A book packed full of interesting concepts and characters, this is a must read for any fellow nerd.
0Comment| 3 people found this helpful. Was this review helpful to you?YesNoReport abuse
on 31 January 2002
Unlike some of the other reviewers, I found this book almost impossible to put down - I certainly enjoyed it more than Across Realtime, and possibly more than A Fire Upon the Deep.
The storylines about the humans are all the more enthralling because these are characters you come to care about, and they're in a very sticky situation indeed. The way that the bad guys mess with their victims' minds and literally integrate them into their computer systems is chilling and memorable...
The spider-beings are another example of Vinge's greatness at inventing aliens. It's true that their society and actions are couched in human terms, but that made them all the more understandable without glossing over their alienness.
It did take a fair few pages to get me hooked, though. If you're looking for something that will grip you from page one, this might not be for you...
0Comment| 11 people found this helpful. Was this review helpful to you?YesNoReport abuse
Set twenty thousand years earlier than A Fire Upon The Deep, Vernor Vinge's second book in the Zones of Thought universe shares little and requires nothing of its companion volume. It's action alternates between the inhabitants of an alien world and human observers concealed in orbit above. The Spiders have developed pre-space flight technology and struggle with the 250-year freeze-and-thaw cycle of their planet's On/Off variable star. The orbiting humans consist of two factions. The Qeng Ho have goals of trade and communication. The Emergents have the more direct agenda of conquest and domination. As the book proceeds, we watch the Spiders develop technically and socially. Simultaneously, the more advanced Emergents and Qeng Ho intrigue, fight, integrate, intrigue and fight. It all works out much better than it should.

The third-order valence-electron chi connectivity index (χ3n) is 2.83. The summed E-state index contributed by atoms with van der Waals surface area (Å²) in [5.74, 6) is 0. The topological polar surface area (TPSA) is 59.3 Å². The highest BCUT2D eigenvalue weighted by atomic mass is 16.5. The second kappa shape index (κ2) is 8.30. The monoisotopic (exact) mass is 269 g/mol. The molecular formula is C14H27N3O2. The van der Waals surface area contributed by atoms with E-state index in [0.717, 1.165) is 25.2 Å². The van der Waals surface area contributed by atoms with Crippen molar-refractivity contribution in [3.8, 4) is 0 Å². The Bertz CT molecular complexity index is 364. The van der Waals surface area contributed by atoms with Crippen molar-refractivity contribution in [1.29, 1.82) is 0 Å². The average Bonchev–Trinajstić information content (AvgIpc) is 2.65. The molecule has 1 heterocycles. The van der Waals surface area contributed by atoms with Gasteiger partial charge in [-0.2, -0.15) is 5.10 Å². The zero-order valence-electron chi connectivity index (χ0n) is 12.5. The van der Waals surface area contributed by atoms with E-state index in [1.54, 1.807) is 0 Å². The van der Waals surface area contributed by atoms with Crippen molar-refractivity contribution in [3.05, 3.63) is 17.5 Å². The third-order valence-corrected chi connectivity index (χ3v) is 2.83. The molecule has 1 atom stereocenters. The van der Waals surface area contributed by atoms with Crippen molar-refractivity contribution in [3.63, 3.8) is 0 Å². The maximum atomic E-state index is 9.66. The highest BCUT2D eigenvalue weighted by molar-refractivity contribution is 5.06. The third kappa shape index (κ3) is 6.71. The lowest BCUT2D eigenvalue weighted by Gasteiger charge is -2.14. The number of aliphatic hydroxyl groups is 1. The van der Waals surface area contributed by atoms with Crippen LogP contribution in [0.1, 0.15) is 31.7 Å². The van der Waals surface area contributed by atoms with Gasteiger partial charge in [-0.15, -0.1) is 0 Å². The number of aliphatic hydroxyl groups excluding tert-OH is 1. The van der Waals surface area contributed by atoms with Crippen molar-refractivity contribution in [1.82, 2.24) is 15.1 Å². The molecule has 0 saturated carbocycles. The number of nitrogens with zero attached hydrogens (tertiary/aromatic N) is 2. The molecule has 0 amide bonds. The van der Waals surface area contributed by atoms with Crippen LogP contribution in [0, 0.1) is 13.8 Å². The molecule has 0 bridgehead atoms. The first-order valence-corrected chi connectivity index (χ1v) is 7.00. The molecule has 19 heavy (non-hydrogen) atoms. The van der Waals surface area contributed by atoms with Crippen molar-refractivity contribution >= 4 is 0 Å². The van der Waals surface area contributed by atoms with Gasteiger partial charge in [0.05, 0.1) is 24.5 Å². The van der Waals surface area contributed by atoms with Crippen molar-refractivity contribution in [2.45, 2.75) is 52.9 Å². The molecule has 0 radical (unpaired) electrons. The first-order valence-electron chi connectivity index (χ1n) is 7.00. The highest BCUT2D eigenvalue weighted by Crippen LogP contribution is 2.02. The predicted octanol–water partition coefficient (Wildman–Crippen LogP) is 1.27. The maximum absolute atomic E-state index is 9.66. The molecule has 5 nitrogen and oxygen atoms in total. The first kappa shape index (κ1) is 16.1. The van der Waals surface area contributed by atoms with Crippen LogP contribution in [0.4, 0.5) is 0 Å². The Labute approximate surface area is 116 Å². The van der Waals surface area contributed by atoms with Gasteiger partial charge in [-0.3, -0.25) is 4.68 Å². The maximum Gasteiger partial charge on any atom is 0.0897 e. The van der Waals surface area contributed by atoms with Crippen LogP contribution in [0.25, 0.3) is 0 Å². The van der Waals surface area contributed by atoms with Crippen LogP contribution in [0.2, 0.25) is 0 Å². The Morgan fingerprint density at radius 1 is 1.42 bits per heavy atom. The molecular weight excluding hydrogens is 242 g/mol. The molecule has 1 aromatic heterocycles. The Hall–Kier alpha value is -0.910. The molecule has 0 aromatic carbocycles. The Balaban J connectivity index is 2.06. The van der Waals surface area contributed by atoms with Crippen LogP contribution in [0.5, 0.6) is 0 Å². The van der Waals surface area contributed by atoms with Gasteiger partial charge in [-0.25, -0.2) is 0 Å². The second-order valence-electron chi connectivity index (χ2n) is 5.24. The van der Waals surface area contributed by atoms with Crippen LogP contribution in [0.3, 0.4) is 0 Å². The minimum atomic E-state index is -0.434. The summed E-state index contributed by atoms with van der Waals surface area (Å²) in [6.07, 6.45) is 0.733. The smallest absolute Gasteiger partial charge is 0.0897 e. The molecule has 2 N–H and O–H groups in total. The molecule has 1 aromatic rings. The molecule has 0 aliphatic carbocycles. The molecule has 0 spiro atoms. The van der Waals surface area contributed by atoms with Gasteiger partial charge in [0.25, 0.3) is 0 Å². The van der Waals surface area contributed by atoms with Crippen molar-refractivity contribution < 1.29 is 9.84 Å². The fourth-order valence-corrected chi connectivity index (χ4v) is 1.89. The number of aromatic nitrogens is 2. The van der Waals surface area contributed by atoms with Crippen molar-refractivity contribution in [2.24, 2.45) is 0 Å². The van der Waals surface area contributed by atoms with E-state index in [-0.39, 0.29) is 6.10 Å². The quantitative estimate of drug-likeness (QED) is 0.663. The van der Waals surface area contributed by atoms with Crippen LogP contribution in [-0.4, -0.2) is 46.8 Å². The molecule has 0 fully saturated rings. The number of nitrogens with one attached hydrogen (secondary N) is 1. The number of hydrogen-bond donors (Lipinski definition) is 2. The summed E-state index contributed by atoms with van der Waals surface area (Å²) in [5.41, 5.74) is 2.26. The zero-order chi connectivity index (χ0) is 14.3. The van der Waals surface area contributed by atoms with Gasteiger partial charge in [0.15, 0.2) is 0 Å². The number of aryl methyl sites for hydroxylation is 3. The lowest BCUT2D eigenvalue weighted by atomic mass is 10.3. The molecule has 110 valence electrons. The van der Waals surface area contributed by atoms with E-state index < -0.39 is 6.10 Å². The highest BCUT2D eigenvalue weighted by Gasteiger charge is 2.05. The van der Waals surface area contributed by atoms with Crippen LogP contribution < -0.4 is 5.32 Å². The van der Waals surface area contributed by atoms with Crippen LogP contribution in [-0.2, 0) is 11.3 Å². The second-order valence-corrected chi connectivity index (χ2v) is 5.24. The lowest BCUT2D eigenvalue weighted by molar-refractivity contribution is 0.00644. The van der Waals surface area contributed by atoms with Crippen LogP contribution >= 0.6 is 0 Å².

Like Vinge's other fiction, this book is host to a number of "big ideas" that take the stage along with the actions and inactions of the characters. They include:

An alien species--the Spiders--that seems far less alien than they really should. What seems like bad writing through much of the book is given a reasonable explanation in the end. These creatures are interesting and even--heaven help me--cute.

A variable star turns on and off at regular intervals. The possible explanations are intriguing as are its effects on the evolution of life on its planets.

A tailored "mindrot" virus produces various neurological effects, including an exaggerated ability to concentrate called "Focus." The virus is both a disease and an altered state that makes workers diligent, productive and savant-like. It has uses and abuses, not always easy to distinguish.

A flexible, self-organizing network technology constructed of large numbers of simple processors massively interconnected. The security and flexibility of the resulting "mesh networks" are explored by their Qeng Ho and Emergent users.

If you plan to also read A Fire Upon The Deep, then read it first for the most enjoyable experience. That said, this book can stand on its own and is good, enjoyable space opera. The story has its darker elements, but is well-worth a persistent reading. With good justification, it is considered one of science fiction's classics.
0Comment| One person found this helpful. Was this review helpful to you?YesNoReport abuse
on 11 October 2011
Typically, I can read a 700+ page book in a week (Asher and Reynolds to name a few). I've been known to devour 1,000+ page tomes in five days (Hamilton for one). So when I met the challenge of a 700+ page American novel (note above how all the authors are British) I took it up with much gusto. I also typically read British sci-fi, including the likes of Arthur C.Clarke, Iain Banks and George Orwell, etc. I don't know why I prefer these authors, but I know that I don't usually like American authors all that much. I used to enjoy Greg Bear, Larry Niven and Jerry Pournlle in my earlier sci-fi reading days and I've dabble in the American sci-fi scene when I hear of a decent book according to its sub-genre fans. This was my first Vinge novel and it won't be the last... but I found that it didn't meet the nebulous criteria for which makes a voluminous sci-fi novel into a sci-fi saga.